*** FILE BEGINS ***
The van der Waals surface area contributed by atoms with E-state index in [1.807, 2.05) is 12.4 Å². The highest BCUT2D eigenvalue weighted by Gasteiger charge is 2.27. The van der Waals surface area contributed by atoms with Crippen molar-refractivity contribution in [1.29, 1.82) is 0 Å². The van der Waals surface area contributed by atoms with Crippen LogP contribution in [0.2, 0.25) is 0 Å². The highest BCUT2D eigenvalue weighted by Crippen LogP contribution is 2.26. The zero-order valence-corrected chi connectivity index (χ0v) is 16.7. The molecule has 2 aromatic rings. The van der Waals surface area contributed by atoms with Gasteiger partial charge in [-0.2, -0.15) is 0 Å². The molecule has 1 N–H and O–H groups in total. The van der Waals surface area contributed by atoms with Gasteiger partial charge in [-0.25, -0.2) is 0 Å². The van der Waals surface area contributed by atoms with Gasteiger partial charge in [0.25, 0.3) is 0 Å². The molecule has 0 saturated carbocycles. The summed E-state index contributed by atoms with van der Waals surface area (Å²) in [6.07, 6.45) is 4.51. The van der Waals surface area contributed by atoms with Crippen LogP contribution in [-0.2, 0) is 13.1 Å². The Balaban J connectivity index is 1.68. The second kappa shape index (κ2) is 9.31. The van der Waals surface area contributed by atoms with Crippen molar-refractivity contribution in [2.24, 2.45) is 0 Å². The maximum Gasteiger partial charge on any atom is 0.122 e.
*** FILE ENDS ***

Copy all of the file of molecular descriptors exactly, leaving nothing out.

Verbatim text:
The van der Waals surface area contributed by atoms with E-state index in [1.807, 2.05) is 12.4 Å². The highest BCUT2D eigenvalue weighted by Gasteiger charge is 2.27. The van der Waals surface area contributed by atoms with Crippen molar-refractivity contribution in [1.29, 1.82) is 0 Å². The van der Waals surface area contributed by atoms with Crippen LogP contribution in [0.2, 0.25) is 0 Å². The highest BCUT2D eigenvalue weighted by Crippen LogP contribution is 2.26. The zero-order valence-corrected chi connectivity index (χ0v) is 16.7. The molecule has 2 aromatic rings. The van der Waals surface area contributed by atoms with Gasteiger partial charge in [-0.2, -0.15) is 0 Å². The molecule has 1 N–H and O–H groups in total. The van der Waals surface area contributed by atoms with Gasteiger partial charge in [-0.25, -0.2) is 0 Å². The van der Waals surface area contributed by atoms with Gasteiger partial charge in [0.25, 0.3) is 0 Å². The molecule has 0 saturated carbocycles. The summed E-state index contributed by atoms with van der Waals surface area (Å²) in [6.07, 6.45) is 4.51. The van der Waals surface area contributed by atoms with Crippen LogP contribution in [-0.2, 0) is 13.1 Å². The Balaban J connectivity index is 1.68. The second kappa shape index (κ2) is 9.31. The van der Waals surface area contributed by atoms with Crippen molar-refractivity contribution in [2.24, 2.45) is 0 Å². The maximum Gasteiger partial charge on any atom is 0.122 e.